Shadow prices of undesirable outputs assess the opportunity costs of emissions reduction and provide a comprehensive measuring indicator for the overall environmental regulation stringency. Shadow prices of industrial air pollutant emissions in China for 2006–2016 have been estimated by different nonparametric models, and their determinants, as well as the emissions controlling effects of environmental regulations, have been further investigated in this study. Our empirical results reveal that the conventional polluting technology model is consistent with the two sub-technologies model, and that shadow prices estimated by different models differed in absolute values but shared the same growth trends and regional characteristics. Decomposition results according to the logarithmic mean divisia index (LMDI) method indicate that variations in the shadow prices were due to the combined forces of the energy saving and end-of-pipe controlling effects in the analyzed periods. Moreover, we found that China’s environmental regulations with regional disparities in recent years (2006–2016) have effectively reduced industrial air pollutant emissions at an increasing rate, and that the environmental taxes imposed in 2018 still followed the existing regional unbalances of environmental regulation stringency.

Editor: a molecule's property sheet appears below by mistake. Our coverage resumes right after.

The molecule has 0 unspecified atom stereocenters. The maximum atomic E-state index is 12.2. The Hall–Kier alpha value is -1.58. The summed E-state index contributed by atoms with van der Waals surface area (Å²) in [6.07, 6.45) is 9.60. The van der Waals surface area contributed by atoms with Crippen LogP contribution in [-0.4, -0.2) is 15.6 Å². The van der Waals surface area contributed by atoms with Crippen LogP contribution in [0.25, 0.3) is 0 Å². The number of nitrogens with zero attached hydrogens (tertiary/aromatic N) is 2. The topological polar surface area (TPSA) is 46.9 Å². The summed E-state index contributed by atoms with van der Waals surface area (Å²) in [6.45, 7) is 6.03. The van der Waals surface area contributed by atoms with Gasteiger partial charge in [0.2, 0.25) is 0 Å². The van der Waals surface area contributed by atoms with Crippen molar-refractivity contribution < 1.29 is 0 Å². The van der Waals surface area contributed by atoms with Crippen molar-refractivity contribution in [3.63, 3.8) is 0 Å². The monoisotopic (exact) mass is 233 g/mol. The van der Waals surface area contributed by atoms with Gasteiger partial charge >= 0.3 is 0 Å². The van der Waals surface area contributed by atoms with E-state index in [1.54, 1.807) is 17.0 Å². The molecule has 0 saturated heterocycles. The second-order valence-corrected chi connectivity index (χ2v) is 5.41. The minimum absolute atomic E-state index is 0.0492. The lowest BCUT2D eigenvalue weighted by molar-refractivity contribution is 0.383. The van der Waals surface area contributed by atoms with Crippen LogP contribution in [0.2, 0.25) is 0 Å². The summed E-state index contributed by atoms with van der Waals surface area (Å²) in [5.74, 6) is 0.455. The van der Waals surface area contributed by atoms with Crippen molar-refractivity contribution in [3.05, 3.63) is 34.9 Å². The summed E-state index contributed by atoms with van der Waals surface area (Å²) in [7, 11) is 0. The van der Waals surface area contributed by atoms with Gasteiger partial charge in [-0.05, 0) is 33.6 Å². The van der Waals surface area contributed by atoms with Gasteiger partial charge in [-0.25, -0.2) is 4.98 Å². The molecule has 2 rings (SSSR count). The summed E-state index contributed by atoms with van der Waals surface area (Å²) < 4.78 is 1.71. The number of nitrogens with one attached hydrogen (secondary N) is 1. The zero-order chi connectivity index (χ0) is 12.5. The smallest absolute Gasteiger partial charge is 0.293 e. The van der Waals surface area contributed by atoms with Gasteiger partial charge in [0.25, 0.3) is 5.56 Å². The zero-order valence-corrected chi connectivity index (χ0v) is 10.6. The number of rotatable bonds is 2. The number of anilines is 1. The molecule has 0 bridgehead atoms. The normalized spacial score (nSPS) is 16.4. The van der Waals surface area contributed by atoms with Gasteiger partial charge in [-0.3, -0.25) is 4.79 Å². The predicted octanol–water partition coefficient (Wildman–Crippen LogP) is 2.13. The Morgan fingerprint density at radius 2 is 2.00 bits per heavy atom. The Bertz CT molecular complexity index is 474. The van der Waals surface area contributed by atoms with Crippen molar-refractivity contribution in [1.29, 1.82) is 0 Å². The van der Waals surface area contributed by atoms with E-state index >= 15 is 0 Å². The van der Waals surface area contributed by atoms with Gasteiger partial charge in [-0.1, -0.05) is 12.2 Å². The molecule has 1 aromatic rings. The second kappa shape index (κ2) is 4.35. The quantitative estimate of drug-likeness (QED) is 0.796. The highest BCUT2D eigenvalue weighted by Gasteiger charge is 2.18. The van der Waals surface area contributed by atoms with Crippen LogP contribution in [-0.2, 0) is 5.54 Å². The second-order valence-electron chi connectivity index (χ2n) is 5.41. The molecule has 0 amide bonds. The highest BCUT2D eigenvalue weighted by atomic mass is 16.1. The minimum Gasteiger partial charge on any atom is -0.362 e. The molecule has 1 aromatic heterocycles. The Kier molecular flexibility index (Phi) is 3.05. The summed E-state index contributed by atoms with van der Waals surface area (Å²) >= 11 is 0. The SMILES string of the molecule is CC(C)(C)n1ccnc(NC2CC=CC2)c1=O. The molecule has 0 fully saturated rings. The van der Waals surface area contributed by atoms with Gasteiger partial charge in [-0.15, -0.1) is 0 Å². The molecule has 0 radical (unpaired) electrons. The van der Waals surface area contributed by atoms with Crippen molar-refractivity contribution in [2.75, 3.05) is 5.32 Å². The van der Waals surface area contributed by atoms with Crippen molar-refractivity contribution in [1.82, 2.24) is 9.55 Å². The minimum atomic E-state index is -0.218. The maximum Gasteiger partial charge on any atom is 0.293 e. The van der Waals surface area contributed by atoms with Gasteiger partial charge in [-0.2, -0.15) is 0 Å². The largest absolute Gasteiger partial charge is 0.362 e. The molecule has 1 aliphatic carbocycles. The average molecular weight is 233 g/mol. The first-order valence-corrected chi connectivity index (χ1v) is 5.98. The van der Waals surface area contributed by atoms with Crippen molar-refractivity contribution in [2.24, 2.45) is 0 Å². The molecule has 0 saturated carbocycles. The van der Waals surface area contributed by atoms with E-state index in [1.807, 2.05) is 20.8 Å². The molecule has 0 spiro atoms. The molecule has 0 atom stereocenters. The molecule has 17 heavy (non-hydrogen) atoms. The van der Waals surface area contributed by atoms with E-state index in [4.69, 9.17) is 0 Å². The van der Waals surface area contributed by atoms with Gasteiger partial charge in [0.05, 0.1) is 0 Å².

- shadow prices
- industrial air pollutant emissions
- decomposition effects
- environmental tax